The Courts generally look to an “actual economic outlay” that makes the taxpayer poorer in some objective fashion to allow the taxpayer to claim basis in debt for an S corporation. In the case of Phillips v. Commissioner, T.C. Memo 2017-61, the taxpayer argued that the fact that judgments had been entered against her should give her the right to treat a portion of the debt as basis for claiming losses.
The taxpayer owned 50% of an S corporation that fell on hard times during the real estate crisis, defaulting on several loans which had been guaranteed by Sandra. The banks sued to collect on the guarantees and obtain judgments against Sandra. However, Sandra had not actually made any payments on the debts.
Sandra argued that she should be allowed to claim her portion of the debt as basis for claiming losses on her return. She agreed that a guarantee, without more, does not provide for basis in S corporation stock, but that these judgments should meet the requirements for something more.
The case would be appealable to the 11th Circuit, a Circuit that had previously found that “something more” short of actual payment on the guarantee that would create basis. Sandra argued that her case offered similar facts as that case, Selfe v. United States, 778 F.2d 769, 772 (11th Cir. 1985).
The Tax Court described the facts in Selfe as follows:
In Selfe, the taxpayer started a retail clothing business as a sole proprietorship and secured bank financing. She pledged assets owned by her and her family as collateral for the loans. The business was later incorporated and elected S corporation status, whereupon the corporation (at the bank’s request) was substituted as the obligor on the loans. However, the taxpayer’s personal assets remained pledged as collateral and, as the company’s sole shareholder, she personally guaranteed the loans. Selfe, 778 F.2d at 770-771.
While the taxpayer in Selfe never actually made a payment on the guarantees, the 11th Circuit allowed her to treat the debt as basis for claiming losses. The 11th Circuit found:
Rather, it concluded that a basis increase may be justified “where the facts demonstrate that, in substance, the shareholder has borrowed funds and subsequently advanced them to her corporation.” Id. at 772-773. Establishment of this factual predicate would require proof that “the lender looks to the shareholder as the primary obligor.” Id. at 774.
In this particular case, the Court found such facts could exist in this case. The Court noted:
These included the facts that: (1) the bank originally extended credit to the taxpayer individually, with the corporation substituted later as the obligor; (2) the taxpayer pledged her own assets as collateral for the loan, and her assets remained pledged after the loan was reissued in the company’s name; (3) the S corporation was “a fledgling enterprise,” was “operated by a novice in a highly competitive field,” and was “thinly capitalized,” thus making it a poor credit risk; and (4) the taxpayer “presented the deposition testimony of her loan officer stating that the bank primarily looked to the taxpayer and not the corporation for repayment of the loan.” Selfe, 778 F.2d at 774.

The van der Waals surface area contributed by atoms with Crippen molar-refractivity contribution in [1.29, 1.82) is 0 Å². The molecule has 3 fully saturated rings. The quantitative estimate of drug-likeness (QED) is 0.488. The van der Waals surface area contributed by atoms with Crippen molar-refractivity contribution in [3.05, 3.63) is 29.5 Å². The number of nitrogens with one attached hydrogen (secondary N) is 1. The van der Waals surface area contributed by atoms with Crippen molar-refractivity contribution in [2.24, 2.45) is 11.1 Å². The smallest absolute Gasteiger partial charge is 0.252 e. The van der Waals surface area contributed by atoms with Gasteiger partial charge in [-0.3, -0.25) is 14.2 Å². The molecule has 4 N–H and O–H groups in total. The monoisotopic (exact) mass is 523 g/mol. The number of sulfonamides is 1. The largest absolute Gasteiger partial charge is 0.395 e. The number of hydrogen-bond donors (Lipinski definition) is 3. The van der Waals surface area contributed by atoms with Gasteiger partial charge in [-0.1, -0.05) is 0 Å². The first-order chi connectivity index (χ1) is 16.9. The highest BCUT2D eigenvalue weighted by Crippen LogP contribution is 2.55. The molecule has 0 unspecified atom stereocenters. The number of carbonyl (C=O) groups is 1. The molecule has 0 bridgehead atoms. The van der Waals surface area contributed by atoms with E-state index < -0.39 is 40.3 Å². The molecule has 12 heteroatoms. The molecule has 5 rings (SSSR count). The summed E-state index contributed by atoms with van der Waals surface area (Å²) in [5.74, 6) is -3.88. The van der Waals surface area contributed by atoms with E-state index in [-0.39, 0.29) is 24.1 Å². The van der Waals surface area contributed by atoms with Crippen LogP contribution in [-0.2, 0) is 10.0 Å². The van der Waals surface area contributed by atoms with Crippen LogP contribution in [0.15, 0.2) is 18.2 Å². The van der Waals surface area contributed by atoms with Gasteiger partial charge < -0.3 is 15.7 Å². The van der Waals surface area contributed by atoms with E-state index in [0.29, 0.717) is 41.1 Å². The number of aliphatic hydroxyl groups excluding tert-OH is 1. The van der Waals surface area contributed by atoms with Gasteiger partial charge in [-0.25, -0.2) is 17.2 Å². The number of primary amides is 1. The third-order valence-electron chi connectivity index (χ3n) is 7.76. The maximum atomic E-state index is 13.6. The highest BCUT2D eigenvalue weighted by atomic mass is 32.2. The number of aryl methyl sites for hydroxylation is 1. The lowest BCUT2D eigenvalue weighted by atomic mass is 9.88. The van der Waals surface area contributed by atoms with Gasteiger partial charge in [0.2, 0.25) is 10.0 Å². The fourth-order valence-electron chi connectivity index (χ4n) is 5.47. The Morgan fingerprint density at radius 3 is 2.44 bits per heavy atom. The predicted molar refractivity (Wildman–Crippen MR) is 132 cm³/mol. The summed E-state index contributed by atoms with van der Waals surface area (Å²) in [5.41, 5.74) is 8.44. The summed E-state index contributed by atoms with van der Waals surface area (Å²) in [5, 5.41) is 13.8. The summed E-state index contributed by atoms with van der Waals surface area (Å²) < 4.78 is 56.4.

While the appeals panel did not absolutely conclude this meant the bank looked to the shareholder for repayment, the panel believed that it was a reasonable question of fact that needed to be resolved and sent it back to the trial court.
But the 11th Circuit has noted subsequently that the Selfe case was unique and the Tax Court concluded that this case was materially different and that there were not the factors present in Selfe that enabled the use of the debt as basis.
The Tax Court noted:
The facts in the instant case differ from those in Selfe on each of the important points identified by the Court of Appeals. There is no evidence that Olson’s lenders had a prior relationship with petitioners or that petitioners previously had been obligors on these loans. Petitioners did not pledge any of their personal assets as collateral for the loans; all the collateral (consisting primarily of real estate) was supplied by the SPEs or their subsidiaries. Olson was a well-established company with a good reputation, and petitioners conceded that the loans when made were “clearly supported by the collateral that was pledged.” Most importantly perhaps, petitioners produced no testimony or other evidence from any of the lending banks that any bank “look[ed] to the shareholder as the primary obligor” on any loan. Id. at 774. It is hard to see how a taxpayer could establish a bank’s intentions or expectations on this point without producing testimony from someone at the bank.
The Tax Court also did not agree that the judgment indicated that the bank was looking to her for repayment when the loan was made. The Court held, rather:
In order to identify the “true obligor” in such circumstances, it is necessary to examine the lender’s intentions and other economic facts existing when the lender makes the loan. A court’s entry of a deficiency judgment against a guarantor many years later, after the corporation has defaulted and the corporation’s collateral has proven insufficient, is simply not relevant in determining whether the lender, when initially extending credit, looked to the shareholder as the primary source of repayment.